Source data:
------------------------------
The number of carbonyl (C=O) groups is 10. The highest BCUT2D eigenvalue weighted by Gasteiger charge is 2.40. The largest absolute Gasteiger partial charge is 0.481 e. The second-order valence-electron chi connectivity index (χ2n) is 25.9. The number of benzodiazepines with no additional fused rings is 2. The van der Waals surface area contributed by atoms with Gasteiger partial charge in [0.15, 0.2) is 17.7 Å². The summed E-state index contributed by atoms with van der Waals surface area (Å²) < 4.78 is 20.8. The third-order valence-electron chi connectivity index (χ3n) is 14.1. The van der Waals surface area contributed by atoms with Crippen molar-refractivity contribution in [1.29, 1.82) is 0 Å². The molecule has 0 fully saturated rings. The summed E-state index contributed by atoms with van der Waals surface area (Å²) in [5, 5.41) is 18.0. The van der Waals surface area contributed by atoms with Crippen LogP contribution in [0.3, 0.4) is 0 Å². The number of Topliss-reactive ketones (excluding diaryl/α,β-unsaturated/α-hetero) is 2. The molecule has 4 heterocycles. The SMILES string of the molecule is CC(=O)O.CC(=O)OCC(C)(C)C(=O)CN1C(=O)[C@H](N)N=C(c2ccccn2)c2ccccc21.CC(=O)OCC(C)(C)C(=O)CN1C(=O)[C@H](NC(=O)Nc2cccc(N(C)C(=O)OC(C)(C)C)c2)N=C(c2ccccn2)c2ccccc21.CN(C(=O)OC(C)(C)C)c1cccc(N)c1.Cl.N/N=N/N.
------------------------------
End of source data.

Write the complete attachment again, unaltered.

The number of carbonyl (C=O) groups is 10. The highest BCUT2D eigenvalue weighted by Gasteiger charge is 2.40. The largest absolute Gasteiger partial charge is 0.481 e. The second-order valence-electron chi connectivity index (χ2n) is 25.9. The number of benzodiazepines with no additional fused rings is 2. The van der Waals surface area contributed by atoms with Gasteiger partial charge in [0.15, 0.2) is 17.7 Å². The summed E-state index contributed by atoms with van der Waals surface area (Å²) < 4.78 is 20.8. The third-order valence-electron chi connectivity index (χ3n) is 14.1. The van der Waals surface area contributed by atoms with Crippen molar-refractivity contribution in [1.29, 1.82) is 0 Å². The molecule has 0 fully saturated rings. The summed E-state index contributed by atoms with van der Waals surface area (Å²) in [5, 5.41) is 18.0. The van der Waals surface area contributed by atoms with Crippen LogP contribution in [0.3, 0.4) is 0 Å². The number of Topliss-reactive ketones (excluding diaryl/α,β-unsaturated/α-hetero) is 2. The molecule has 4 heterocycles. The SMILES string of the molecule is CC(=O)O.CC(=O)OCC(C)(C)C(=O)CN1C(=O)[C@H](N)N=C(c2ccccn2)c2ccccc21.CC(=O)OCC(C)(C)C(=O)CN1C(=O)[C@H](NC(=O)Nc2cccc(N(C)C(=O)OC(C)(C)C)c2)N=C(c2ccccn2)c2ccccc21.CN(C(=O)OC(C)(C)C)c1cccc(N)c1.Cl.N/N=N/N.